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‘NEETS’ and ‘new unemployables’: Why some young adults aren’t working

Although the unemployment rate has spent 30 months at or below below 4% — a near record — not everyone who wants a job has one. And not everyone even wants a job at all.

Some, referred to as “NEETs,” which stands for “not in employment, education, or training,” are opting out of the labor force largely because they are discouraged by their economic standing.

Others, alternatively, are well-qualified but often younger candidates who are struggling to find positions, comprising a contingent of “new unemployables,” according to a recent report by Korn Ferry.

Among 16- to 24-year-olds, the unemployment rate rose to 9% in May, which is “typical,” according to Alí Bustamante, a labor economist and director of the Worker Power and Economic Security program at the Roosevelt Institute, a liberal think tank based in New York City.

Although the youth unemployment rate fell below 7% in 2023, according to the U.S. Bureau of Labor Statistics, such lows were “emblematic of how hot the labor market was at that point,” Bustamante said.

“9% is basically what we should be expecting during relatively good economic times for younger workers,” he added.

Still, some young adults in the U.S. are neither working nor learning new skills.

In 2023, about 11.2% of young adults ages 15 to 24 in the U.S. were considered as NEETs, according to the International Labour Organization.

In other words, roughly one in 10 young people are “being left out and left behind in many ways,” Bustamante said.

Even though “that’s typically the norm,” he said, “we should be expecting these rates to be lower.”

Young men, especially, are increasingly disengaged, according to Julia Pollak, a labor economist at ZipRecruiter.

“The NEET trend is mostly a male phenomenon,” she said.

Pollak explained that’s in part due to declining opportunities in traditionally male occupations, such as construction and manufacturing, while “women’s enrollment in schooling, education outcomes, and employment outcomes have mostly trended upwards.”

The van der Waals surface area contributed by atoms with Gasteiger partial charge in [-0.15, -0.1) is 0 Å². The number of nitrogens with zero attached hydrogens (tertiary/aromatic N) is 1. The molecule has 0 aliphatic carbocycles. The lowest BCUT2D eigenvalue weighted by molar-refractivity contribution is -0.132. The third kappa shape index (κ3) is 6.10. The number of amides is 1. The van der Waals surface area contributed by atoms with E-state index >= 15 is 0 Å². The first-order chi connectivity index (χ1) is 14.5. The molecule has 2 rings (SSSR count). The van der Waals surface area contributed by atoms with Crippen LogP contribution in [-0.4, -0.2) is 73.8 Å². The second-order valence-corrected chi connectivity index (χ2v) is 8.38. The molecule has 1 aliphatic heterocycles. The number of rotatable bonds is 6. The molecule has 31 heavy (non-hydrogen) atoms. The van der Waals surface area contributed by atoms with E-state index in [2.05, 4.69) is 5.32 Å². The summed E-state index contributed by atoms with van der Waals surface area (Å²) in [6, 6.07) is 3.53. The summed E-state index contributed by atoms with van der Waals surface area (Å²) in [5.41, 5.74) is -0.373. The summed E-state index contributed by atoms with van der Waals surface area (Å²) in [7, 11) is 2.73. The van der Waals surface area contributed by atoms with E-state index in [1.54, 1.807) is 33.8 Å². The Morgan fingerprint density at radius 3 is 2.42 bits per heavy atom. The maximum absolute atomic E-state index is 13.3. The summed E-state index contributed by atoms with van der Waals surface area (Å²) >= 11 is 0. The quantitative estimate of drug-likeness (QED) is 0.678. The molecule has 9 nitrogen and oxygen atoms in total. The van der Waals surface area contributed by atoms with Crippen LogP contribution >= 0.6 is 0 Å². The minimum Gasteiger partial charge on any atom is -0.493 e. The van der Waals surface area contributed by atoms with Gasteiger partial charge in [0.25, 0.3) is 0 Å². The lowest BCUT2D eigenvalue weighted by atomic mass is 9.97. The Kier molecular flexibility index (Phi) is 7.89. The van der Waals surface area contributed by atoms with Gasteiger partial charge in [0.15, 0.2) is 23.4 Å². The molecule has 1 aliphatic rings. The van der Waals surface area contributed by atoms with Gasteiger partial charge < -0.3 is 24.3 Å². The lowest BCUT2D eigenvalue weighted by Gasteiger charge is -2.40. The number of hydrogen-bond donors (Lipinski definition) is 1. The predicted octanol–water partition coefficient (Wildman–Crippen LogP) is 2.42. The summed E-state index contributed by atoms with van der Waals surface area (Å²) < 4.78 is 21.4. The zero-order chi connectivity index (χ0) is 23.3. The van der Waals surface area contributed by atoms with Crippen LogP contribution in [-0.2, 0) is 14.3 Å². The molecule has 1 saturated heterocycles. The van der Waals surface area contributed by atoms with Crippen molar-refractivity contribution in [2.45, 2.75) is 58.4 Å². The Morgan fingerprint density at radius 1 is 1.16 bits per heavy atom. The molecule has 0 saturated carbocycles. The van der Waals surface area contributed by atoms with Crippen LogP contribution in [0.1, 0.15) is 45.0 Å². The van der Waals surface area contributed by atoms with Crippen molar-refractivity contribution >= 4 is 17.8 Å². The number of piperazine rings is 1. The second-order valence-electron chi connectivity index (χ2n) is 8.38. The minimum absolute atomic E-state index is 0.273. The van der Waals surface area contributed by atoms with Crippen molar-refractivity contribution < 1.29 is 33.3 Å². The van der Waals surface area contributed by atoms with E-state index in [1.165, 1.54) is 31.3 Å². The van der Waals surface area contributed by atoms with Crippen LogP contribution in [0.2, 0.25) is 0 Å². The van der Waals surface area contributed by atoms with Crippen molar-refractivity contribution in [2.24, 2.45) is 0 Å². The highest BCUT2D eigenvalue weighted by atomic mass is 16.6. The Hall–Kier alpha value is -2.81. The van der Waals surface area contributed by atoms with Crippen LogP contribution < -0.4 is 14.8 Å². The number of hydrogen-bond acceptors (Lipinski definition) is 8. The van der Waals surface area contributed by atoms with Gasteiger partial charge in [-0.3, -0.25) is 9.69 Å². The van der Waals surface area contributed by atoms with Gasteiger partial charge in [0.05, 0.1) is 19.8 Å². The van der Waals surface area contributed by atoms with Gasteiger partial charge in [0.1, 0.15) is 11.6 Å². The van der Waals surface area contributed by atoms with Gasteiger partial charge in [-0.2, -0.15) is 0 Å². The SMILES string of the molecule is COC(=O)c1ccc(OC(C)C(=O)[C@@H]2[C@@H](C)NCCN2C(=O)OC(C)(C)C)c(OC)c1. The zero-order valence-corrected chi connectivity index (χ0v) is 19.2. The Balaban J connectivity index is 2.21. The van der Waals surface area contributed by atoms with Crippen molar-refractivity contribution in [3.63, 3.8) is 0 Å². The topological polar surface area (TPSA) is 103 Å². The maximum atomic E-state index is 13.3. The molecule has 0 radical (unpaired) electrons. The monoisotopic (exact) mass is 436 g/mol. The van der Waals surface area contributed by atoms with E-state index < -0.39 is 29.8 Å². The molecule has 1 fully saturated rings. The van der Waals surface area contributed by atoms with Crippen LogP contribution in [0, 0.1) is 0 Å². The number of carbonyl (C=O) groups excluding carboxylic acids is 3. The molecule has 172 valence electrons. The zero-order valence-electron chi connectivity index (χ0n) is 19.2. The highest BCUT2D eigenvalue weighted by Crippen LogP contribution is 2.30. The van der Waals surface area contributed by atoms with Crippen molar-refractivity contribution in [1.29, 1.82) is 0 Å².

According to Korn Ferry’s report, a “perfect storm” has also created a glut of “new unemployables,” or highly trained workers who struggle to find job opportunities.

“Employers are holding on to the talent they have and increasingly focusing on talent mobility,” said David Ellis, senior vice president for global talent acquisition transformation at Korn Ferry.

This “talent hoarding” has led to fewer available job openings even for well-qualified candidates, he said.

At the same time, firms are scaling back on new hires, limiting the opportunities at the entry level, as well.

While the teen employment rate is the highest it has been in over a decade, early 20-somethings are struggling to find jobs, Pollak said. “It’s the 20- to 24-year-olds that saw a massive drop off in the labor force participation during the pandemic, and who have lagged behind ever since.”

Overall, hiring projections for the class of 2024 fell 5.8% from last year, according to a report from the National Association of Colleges and Employers, or NACE.

As more candidates compete for fewer positions, stretches of unemployment are also lengthening. Now, the number of people unemployed for longer than six months is up 21%, Korn Ferry found.

Despite those trends in the job market, “all is not lost,” Ellis said.

“Don’t wait to reach out,” he advised. Get back in touch with former employers or colleagues through LinkedIn or email and set up informational interviews. After that initial approach, ask for any job leads or contacts.

In the meantime, make yourself more visible by writing about noteworthy topics in the industry and updating your resume to include keywords and so-called “title tags,” which highlight important elements at the top.

Finally, don’t limit yourself to roles that include a promotion or a raise, Ellis also advised. Rather, aim for a “career lattice,” which could entail taking lower position to gain skills that will pay dividends later.

This post appeared first on NBC NEWS

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